Kashmiri saffron gets the GI tag. Is this the boost that the spice badly needed?4 min read . Updated: 30 Jul 2020, 11:00 AM IST
With production in decline and concerns of adulteration looming large, the prestigious GI tag could restore saffron to its former glory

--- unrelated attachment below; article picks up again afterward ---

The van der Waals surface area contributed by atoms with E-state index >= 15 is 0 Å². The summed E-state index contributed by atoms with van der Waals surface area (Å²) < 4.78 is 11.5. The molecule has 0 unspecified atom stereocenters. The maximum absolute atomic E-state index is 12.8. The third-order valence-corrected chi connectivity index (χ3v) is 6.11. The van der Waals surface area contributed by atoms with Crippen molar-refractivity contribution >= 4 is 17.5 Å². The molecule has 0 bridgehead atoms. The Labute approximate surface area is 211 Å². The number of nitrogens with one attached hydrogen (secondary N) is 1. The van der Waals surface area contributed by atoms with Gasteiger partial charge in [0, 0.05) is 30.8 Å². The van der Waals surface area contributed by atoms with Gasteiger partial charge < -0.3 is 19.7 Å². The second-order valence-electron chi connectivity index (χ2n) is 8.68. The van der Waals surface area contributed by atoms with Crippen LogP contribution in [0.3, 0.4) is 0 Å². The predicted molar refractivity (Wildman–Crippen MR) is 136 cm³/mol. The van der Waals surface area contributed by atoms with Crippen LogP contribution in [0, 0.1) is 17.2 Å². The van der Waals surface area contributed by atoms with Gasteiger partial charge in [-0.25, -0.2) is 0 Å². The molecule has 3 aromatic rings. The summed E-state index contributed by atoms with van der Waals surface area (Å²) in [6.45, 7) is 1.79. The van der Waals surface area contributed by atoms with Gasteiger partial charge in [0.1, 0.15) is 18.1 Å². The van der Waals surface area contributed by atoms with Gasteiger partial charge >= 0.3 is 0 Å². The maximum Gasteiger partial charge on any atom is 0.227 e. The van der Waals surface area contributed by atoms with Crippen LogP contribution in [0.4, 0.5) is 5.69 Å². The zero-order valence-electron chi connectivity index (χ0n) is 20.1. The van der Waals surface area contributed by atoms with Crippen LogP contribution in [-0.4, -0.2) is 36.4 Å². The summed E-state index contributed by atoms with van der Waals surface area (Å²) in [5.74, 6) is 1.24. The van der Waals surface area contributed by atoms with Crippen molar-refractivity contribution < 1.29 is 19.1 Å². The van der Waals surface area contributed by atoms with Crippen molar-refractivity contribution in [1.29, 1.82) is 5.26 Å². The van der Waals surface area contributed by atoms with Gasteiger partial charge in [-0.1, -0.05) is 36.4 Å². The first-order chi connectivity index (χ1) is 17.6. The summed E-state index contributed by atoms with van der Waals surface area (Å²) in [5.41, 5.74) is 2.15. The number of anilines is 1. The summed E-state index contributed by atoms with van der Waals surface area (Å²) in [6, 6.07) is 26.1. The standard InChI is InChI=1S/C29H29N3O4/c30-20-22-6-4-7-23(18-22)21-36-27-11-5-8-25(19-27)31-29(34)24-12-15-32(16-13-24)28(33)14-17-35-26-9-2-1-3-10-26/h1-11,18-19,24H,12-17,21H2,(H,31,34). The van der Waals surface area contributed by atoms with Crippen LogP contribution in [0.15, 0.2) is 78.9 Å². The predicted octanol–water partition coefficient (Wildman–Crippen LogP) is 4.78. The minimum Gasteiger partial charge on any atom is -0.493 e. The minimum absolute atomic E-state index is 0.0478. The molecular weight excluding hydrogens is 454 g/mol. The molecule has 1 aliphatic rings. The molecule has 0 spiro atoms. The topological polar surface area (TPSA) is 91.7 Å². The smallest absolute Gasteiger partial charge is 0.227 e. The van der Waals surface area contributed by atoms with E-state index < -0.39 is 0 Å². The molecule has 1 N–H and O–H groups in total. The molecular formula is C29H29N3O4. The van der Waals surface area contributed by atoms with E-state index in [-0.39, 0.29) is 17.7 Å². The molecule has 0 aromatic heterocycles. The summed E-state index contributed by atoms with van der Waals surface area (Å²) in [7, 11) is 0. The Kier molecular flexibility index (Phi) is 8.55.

On July 25, Kashmir saffron joined the likes of Darjeeling tea, the Alleppey green cardamom, black rice from Manipur and the Guntur chilli in getting the Geographical Indication (GI) tag. According to Article 22 (I) of the World Trade Organisation (WTO) Agreement on Trade-Related Aspects of Intellectual Property Rights Agreement (TRIPS), GI tags are “indications which identify a good as originating in that territory, where a given quality, reputation or characteristic of the good is essentially attributable to its geographic origin." And Kashmir saffron, grown in Pampore at an altitude of 1600 metres, with its long strands and deep colour, clearly fulfilled the criterion. The Jammu and Kashmir lieutenant governor, G.C. Murmu, has hailed this as a “momentous decision", one which is likely to put the spice on the world map.
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